Miss Patricia Boorman

Consultant Colorectal Surgeon


Crohn's disease

Crohn's disease is a lifelong condition in which parts of the digestive system become inflamed. It's one type of a condition called inflammatory bowel disease (IBD).

Crohn's disease affects people of all ages. The symptoms usually start in childhood or early adulthood.

What is Crohn's Disease?

Crohn’s Disease is a condition that causes inflammation of the digestive system or gut. Crohn’s can affect any part of the gut, though the most common area affected is the end of the ileum (the last part of the small intestine), or the colon.

The areas of inflammation are often patchy with sections of normal gut in between. A patch of inflammation may be small, only a few centimetres, or extend quite a distance along part of the gut. As well as affecting the lining of the bowel, Crohn’s may also go deeper into the bowel wall. It’s one of the two main forms of Inflammatory Bowel Disease (IBD). The other is Ulcerative Colitis.

Crohn’s is a chronic condition. This means that it is ongoing and life-long, although you may have periods of good health (remission), as well as times when symptoms are more active (relapses or flare-ups).

What are the symptoms?

Crohn’s is a very individual condition – the symptoms vary from person to person, and may depend on where in the gut the disease is active.

The symptoms range from mild to severe and can change over time, too. However, the most common are:

  • Abdominal pain and diarrhoea
  • Tiredness and fatigue
  • Feeling generally unwell or feverish
  • Mouth ulcers
  • Loss of appetite and weight loss
  • Anaemia (a reduced level of red blood cells)

Who gets Crohn’s Disease?

We think Crohn’s Disease affects at least 115,000 people in the UK and millions more worldwide.

The condition is more common in urban areas and in northern developed countries – although it’s on the increase in developing nations.

Crohn’s is also more likely to appear in white people of European descent, especially those descended from Ashkenazi Jews (who lived in Eastern Europe and Russia).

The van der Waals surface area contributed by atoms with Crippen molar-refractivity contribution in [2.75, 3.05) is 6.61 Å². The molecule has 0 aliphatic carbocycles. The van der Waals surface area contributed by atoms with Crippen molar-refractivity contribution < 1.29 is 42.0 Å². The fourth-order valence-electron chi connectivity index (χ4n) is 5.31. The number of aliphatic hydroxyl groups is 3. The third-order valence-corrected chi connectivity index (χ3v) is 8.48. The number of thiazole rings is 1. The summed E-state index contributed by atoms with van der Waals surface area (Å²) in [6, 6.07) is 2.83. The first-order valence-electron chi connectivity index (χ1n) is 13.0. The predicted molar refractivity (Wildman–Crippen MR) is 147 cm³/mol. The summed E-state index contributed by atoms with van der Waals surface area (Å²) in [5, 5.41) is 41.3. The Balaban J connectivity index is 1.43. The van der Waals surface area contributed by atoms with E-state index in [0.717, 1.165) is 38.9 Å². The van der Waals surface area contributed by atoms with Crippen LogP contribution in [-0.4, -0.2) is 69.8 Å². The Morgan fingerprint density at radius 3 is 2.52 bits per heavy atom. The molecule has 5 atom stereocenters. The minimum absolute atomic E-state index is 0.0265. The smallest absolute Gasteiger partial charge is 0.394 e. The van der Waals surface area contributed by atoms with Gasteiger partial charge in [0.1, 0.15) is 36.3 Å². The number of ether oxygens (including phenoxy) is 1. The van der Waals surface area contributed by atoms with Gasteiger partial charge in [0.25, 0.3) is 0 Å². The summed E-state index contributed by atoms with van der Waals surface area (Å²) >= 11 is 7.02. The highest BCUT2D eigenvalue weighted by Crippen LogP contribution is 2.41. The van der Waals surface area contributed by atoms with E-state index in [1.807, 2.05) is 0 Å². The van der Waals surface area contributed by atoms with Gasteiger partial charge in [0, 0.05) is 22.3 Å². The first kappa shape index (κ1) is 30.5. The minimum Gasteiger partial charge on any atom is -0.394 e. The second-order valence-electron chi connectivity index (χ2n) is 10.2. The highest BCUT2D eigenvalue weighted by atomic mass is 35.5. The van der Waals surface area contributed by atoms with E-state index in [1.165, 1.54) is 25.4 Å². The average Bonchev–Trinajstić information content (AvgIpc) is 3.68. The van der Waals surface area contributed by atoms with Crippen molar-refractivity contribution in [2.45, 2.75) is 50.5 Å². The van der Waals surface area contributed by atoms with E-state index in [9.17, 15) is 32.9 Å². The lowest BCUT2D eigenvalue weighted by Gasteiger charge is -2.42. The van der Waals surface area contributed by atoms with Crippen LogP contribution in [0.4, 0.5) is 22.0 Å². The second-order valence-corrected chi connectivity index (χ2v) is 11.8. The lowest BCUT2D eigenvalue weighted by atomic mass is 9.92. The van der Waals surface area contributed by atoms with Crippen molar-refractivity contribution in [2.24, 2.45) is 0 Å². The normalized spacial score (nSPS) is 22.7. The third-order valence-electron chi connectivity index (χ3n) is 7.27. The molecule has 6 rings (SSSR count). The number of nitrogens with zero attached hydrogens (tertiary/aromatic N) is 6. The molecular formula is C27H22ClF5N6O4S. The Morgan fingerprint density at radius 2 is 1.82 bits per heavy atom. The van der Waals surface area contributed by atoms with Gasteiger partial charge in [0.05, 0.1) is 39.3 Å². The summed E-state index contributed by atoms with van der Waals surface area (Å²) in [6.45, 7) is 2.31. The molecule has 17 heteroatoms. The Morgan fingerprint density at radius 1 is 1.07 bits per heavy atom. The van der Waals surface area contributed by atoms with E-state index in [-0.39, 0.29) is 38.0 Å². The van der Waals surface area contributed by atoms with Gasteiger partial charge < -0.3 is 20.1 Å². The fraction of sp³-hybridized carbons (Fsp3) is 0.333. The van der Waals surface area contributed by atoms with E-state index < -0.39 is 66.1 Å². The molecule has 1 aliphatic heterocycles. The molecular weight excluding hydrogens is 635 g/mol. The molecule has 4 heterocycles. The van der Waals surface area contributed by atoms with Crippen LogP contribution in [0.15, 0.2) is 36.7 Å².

Did you know?

The disease can start at any age, but usually appears for the first time between 10 and 40. Surveys suggest that new cases of Crohn’s are being diagnosed more often, particularly among teenagers and children.

It’s slightly more common in women than in men, and also in smokers.

What causes it & is there a cure?

Despite a lot of research, we still don’t know exactly what causes Crohn’s Disease.

However, over the past few years major advances have been made, particularly in genetics. We now believe that Crohn’s is caused by a combination of factors;

  • the genes you are born with,
  • plus an abnormal reaction of your immune system to certain bacteria in your intestines,
  • along with an unknown trigger that could include viruses, bacteria, diet, smoking, stress or something else in the environment.

There isn’t a cure at the moment, but drug treatment and sometimes surgery can do a lot to give long periods of relief from symptoms.

What treatments are there for Crohn’s?

Treatments may be medical, surgical or a combination of both. If your condition is mild, not having any treatment might even be an option. Some people may also find relief from their symptoms by altering their diet or going on a special liquid diet.

But your treatment will ultimately depend on the type of Crohn’s you have and the choices you make in discussion with your doctor.

Can Crohn’s have complications?

Crohn’s sometimes causes additional health problems, which may be in the gut itself or can involve other parts of the body.

Complications in the gut may include stricturesperforations and fistulas

A variety of other health conditions can be associated with Crohn’s Disease, including:

  • skin problems, such as mouth ulcers, blisters and ulcers on the skin, and painful red swellings, usually on the legs
  • inflammation of the eyes
  • thinner and weaker bones
  • liver inflammation
  • blood clots (including deep vein thrombosis)
  • anaemia (a reduced level of red blood cells)

Around one in three people with IBD experience inflammation of the joints, usually their elbows, wrists, knees and ankles.  More rarely, the joints in the spine and pelvis become inflamed – a condition called ankylosing spondylitis.  This can cause stiffness and pain of the spine.  Drugs and physiotherapy are used to treat these symptoms.

Book a consultation with Miss Boorman today.